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Ann Rheum Dis. 2013 Jun;72(6):942-8. doi: 10.1136/annrheumdis-2012-201810. Epub 2012 Sep 6.

Co-localisation of non-cartilaginous articular pathology increases risk of cartilage loss in the tibiofemoral joint--the MOST study.

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Department of Radiology, Boston University School of Medicine, Boston, Massachusetts 02118, USA.



To assess risk of cartilage loss in the tibiofemoral joint in relation to baseline damage severity, and to analyse the association of nearby pathologic findings on the risk of subsequent cartilage loss.


The Multicenter Osteoarthritis Study is a longitudinal study of individuals with or at high risk for knee osteoarthritis. MRI examinations were assessed according to the Whole Organ MRI Score. Included were all knees with available baseline and 30 months MRIs. Ordinal logistic regression was used to estimate risk of cartilage loss in each subregion in relation to the number of associated articular features including bone marrow lesions, meniscal damage and extrusion and also in regard to baseline damage severity, respectively.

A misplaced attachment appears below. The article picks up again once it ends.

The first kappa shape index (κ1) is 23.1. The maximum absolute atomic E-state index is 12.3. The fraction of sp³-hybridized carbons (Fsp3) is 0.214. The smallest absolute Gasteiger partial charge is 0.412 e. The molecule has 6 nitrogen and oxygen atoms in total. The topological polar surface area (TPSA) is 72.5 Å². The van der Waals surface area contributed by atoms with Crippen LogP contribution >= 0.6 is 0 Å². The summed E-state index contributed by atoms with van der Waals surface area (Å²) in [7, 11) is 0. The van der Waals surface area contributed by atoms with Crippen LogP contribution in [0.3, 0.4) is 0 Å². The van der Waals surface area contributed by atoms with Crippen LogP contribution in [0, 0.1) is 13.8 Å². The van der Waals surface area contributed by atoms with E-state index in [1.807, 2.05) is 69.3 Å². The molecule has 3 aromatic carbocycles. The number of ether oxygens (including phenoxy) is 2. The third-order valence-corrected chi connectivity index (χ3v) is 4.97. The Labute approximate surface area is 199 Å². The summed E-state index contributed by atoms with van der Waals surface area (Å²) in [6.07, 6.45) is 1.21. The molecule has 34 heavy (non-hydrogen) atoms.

13 524 subregions of 1365 knees were included. 3777 (27.9%) subregions exhibited prevalent cartilage damage at baseline and 1119 (8.3%) subregions showed cartilage loss at 30-month follow-up. Risk of cartilage loss was increased for subregions with associated features (OR 2.53, 95% CI 2.03 to 3.15 for one, 4.32 95% CI 3.42 to 5.47 for two and 5.30 95% CI 3.95 to 7.12 for three associated features; p for trend<0.0001). Subregions with prevalent cartilage damage showed increased risk for further cartilage loss compared to subregions with intact cartilage at baseline with small superficial defects exhibiting highest risk.


Risk of cartilage loss is increased for subregions with associated pathology and further increased when more than one type of associated feature is present. In addition, prevalent cartilage damage increases risk for subsequent cartilage loss.


Knee Osteoarthritis; Magnetic Resonance Imaging; Osteoarthritis

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